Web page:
- A prescription medication authorization form must be filled out and signed by the prescribing physician, a parent/guardian, and the student needs to be filled out at the beginning of every school year and with any medication or dose change.
- Three empty pharmacy-labeled bottles or pill packets for each prescription.
Why is the Health Office asking for empty labeled prescription bottles?
- Student medications are sent to the halls for evening and weekend doses. To help reduce the risk of medication errors, each day, the dose of medication is sent in an individual labeled bottle. Pharmacy labels with clear, accurate, and up-to-date dosing information are the best way to help keep the medications organized and correct.
- The bottles and labels are free from the pharmacy if you ask for them and tell the pharmacy they are needed for a residential school.
What are pill packets?
- Pill packets are individual packets of medications that are time specific for each individual. These are helpful when a student takes more than one medication at a dosing time.
- Pill packets are available through mail-order pharmacies such as Walgreens, CVS, Amazon, and other pharmacies. Most pharmacies do not charge for this service beyond your copay.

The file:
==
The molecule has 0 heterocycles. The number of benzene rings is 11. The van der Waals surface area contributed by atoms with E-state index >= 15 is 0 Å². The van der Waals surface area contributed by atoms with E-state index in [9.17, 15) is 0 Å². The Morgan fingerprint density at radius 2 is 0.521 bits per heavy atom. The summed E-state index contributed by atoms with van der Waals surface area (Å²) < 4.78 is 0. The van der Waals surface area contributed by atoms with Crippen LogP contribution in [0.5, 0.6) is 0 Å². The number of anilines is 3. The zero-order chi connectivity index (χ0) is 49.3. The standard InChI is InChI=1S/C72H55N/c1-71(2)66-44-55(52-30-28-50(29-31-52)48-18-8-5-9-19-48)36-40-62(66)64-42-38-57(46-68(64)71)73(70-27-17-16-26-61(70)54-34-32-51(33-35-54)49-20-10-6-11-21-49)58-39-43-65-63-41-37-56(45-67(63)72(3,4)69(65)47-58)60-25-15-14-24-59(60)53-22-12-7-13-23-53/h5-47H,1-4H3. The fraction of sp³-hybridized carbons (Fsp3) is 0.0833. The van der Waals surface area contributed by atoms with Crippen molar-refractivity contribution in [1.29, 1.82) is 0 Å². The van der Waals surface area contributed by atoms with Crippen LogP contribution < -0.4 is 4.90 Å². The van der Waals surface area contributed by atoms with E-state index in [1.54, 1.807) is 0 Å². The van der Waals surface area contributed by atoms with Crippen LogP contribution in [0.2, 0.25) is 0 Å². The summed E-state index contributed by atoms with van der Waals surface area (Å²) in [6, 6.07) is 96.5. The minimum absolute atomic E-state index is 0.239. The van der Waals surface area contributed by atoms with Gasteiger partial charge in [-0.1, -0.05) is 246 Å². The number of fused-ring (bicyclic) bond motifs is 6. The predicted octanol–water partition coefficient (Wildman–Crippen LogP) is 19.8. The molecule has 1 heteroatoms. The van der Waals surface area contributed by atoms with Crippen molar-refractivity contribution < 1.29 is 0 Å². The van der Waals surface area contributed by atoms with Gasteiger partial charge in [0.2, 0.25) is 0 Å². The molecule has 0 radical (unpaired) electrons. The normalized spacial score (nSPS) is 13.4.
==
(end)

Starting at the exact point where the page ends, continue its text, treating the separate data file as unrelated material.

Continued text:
- Controlled substances are not available in pill packets.
- Pill packets can contain non-prescription medications such as vitamins.
Who will give my student their medications?
- The IMSA nursing staff, trained Residence Life or Student Life staff, or designated administrators.
- Emergency medications (Albuterol, Epinephrine, Glucagon, Diazepine, Narcan, etc.) may be administered by any trained faculty or staff member on campus.
Where will my student get their medications?
- The Health Office will administer medications in the Health Office Monday through Friday, 7:30 a.m. to 4:00 p.m.
- Medications will be sent to the hall RC offices for nighttime and weekend administrations.
How will my student get refills?
- Medication refills can be brought to campus by parents/guardians or filled at a local pharmacy.
- Students may walk with a buddy to Walgreens at 1207 N. Randall Road (following Student/Parent Handbook guidelines). Transportation can be arranged if needed.
- Transportation arrangements can be made for a pick-up at CVS inside Target at 1800 Orchard Gateway Blvd.
- Please give the Health Office a 24-hour notification when refills need to be picked up.
- The Health Office will give students a 7-day advance notice of the need for a refill.
What do I do if my student is prescribed a new medication?
- Parents and/or students should notify the Health Office in writing or in person of any new prescription or non-prescription medications. Please use the email – email@example.com. The nurse will give you further instructions.
- A prescription medication authorization form must be filled out and signed by the prescribing physician, a parent/guardian, and the student for all prescriptions.